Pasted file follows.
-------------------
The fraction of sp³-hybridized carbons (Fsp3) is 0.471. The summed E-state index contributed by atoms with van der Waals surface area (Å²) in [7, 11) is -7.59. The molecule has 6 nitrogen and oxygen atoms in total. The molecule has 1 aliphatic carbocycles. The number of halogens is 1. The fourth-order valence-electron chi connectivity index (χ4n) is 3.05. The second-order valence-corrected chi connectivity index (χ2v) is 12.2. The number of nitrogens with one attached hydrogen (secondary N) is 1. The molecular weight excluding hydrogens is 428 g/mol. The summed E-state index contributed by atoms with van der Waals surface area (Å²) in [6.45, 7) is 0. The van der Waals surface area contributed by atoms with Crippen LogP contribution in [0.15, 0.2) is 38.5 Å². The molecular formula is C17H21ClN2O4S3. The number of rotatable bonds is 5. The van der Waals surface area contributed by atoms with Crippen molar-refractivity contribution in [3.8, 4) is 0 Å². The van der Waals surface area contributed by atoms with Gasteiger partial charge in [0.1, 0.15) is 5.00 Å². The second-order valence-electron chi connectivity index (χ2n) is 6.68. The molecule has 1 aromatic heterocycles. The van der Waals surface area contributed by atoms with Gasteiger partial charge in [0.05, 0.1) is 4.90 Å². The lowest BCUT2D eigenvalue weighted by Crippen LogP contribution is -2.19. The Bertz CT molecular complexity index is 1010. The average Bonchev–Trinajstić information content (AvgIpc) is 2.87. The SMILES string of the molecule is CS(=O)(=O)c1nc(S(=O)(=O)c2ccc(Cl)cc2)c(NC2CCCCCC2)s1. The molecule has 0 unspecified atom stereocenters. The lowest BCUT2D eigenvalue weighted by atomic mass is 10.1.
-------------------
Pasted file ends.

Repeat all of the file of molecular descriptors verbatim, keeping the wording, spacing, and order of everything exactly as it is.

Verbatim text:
The fraction of sp³-hybridized carbons (Fsp3) is 0.471. The summed E-state index contributed by atoms with van der Waals surface area (Å²) in [7, 11) is -7.59. The molecule has 6 nitrogen and oxygen atoms in total. The molecule has 1 aliphatic carbocycles. The number of halogens is 1. The fourth-order valence-electron chi connectivity index (χ4n) is 3.05. The second-order valence-corrected chi connectivity index (χ2v) is 12.2. The number of nitrogens with one attached hydrogen (secondary N) is 1. The molecular weight excluding hydrogens is 428 g/mol. The summed E-state index contributed by atoms with van der Waals surface area (Å²) in [6.45, 7) is 0. The van der Waals surface area contributed by atoms with Crippen LogP contribution in [0.15, 0.2) is 38.5 Å². The molecular formula is C17H21ClN2O4S3. The number of rotatable bonds is 5. The van der Waals surface area contributed by atoms with Crippen molar-refractivity contribution in [3.8, 4) is 0 Å². The van der Waals surface area contributed by atoms with Gasteiger partial charge in [0.1, 0.15) is 5.00 Å². The second-order valence-electron chi connectivity index (χ2n) is 6.68. The molecule has 1 aromatic heterocycles. The van der Waals surface area contributed by atoms with Gasteiger partial charge in [0.05, 0.1) is 4.90 Å². The lowest BCUT2D eigenvalue weighted by Crippen LogP contribution is -2.19. The Bertz CT molecular complexity index is 1010. The average Bonchev–Trinajstić information content (AvgIpc) is 2.87. The SMILES string of the molecule is CS(=O)(=O)c1nc(S(=O)(=O)c2ccc(Cl)cc2)c(NC2CCCCCC2)s1. The molecule has 0 unspecified atom stereocenters. The lowest BCUT2D eigenvalue weighted by atomic mass is 10.1.